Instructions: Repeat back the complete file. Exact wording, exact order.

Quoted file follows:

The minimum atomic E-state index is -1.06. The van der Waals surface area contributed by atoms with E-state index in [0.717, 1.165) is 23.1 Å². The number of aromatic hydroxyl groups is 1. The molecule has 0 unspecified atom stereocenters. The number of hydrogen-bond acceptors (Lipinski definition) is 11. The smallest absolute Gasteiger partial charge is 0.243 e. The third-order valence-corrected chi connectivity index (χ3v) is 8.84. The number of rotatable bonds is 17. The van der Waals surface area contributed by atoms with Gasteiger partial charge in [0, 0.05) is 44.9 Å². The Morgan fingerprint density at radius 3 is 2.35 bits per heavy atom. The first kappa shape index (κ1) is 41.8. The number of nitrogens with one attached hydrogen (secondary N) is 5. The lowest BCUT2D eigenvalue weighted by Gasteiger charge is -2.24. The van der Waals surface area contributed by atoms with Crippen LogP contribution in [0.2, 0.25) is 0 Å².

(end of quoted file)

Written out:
The minimum atomic E-state index is -1.06. The van der Waals surface area contributed by atoms with E-state index in [0.717, 1.165) is 23.1 Å². The number of aromatic hydroxyl groups is 1. The molecule has 0 unspecified atom stereocenters. The number of hydrogen-bond acceptors (Lipinski definition) is 11. The smallest absolute Gasteiger partial charge is 0.243 e. The third-order valence-corrected chi connectivity index (χ3v) is 8.84. The number of rotatable bonds is 17. The van der Waals surface area contributed by atoms with Gasteiger partial charge in [0, 0.05) is 44.9 Å². The Morgan fingerprint density at radius 3 is 2.35 bits per heavy atom. The first kappa shape index (κ1) is 41.8. The number of nitrogens with one attached hydrogen (secondary N) is 5. The lowest BCUT2D eigenvalue weighted by Gasteiger charge is -2.24. The van der Waals surface area contributed by atoms with Crippen LogP contribution in [0.2, 0.25) is 0 Å².